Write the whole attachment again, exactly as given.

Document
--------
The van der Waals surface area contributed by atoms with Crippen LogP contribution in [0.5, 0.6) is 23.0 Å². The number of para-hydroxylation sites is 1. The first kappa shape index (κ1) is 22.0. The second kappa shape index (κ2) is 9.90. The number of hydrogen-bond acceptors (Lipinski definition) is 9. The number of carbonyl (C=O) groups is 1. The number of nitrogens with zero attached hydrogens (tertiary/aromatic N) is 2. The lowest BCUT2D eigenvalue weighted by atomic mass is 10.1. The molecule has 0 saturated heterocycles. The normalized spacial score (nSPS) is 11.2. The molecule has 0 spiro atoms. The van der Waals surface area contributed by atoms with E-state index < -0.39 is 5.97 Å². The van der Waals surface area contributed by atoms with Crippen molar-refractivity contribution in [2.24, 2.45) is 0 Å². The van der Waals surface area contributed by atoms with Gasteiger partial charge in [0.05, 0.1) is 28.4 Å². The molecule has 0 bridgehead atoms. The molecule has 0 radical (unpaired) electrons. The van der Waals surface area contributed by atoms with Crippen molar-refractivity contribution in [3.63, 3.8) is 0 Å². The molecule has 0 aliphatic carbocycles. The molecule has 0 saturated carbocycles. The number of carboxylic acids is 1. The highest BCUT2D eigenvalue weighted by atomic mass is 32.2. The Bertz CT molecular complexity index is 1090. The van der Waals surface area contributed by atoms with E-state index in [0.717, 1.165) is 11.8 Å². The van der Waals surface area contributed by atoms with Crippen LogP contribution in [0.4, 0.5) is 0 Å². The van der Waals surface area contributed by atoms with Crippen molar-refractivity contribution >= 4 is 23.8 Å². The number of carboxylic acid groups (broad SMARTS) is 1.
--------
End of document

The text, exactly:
The van der Waals surface area contributed by atoms with Crippen LogP contribution in [0.5, 0.6) is 23.0 Å². The number of para-hydroxylation sites is 1. The first kappa shape index (κ1) is 22.0. The second kappa shape index (κ2) is 9.90. The number of hydrogen-bond acceptors (Lipinski definition) is 9. The number of carbonyl (C=O) groups is 1. The number of nitrogens with zero attached hydrogens (tertiary/aromatic N) is 2. The lowest BCUT2D eigenvalue weighted by atomic mass is 10.1. The molecule has 0 saturated heterocycles. The normalized spacial score (nSPS) is 11.2. The molecule has 0 spiro atoms. The van der Waals surface area contributed by atoms with E-state index < -0.39 is 5.97 Å². The van der Waals surface area contributed by atoms with Crippen molar-refractivity contribution in [2.24, 2.45) is 0 Å². The van der Waals surface area contributed by atoms with Gasteiger partial charge in [0.05, 0.1) is 28.4 Å². The molecule has 0 bridgehead atoms. The molecule has 0 radical (unpaired) electrons. The van der Waals surface area contributed by atoms with Crippen molar-refractivity contribution in [3.63, 3.8) is 0 Å². The molecule has 0 aliphatic carbocycles. The molecule has 0 saturated carbocycles. The number of carboxylic acids is 1. The highest BCUT2D eigenvalue weighted by atomic mass is 32.2. The Bertz CT molecular complexity index is 1090. The van der Waals surface area contributed by atoms with E-state index in [0.717, 1.165) is 11.8 Å². The van der Waals surface area contributed by atoms with Crippen LogP contribution in [0.4, 0.5) is 0 Å². The van der Waals surface area contributed by atoms with Crippen molar-refractivity contribution >= 4 is 23.8 Å². The number of carboxylic acid groups (broad SMARTS) is 1.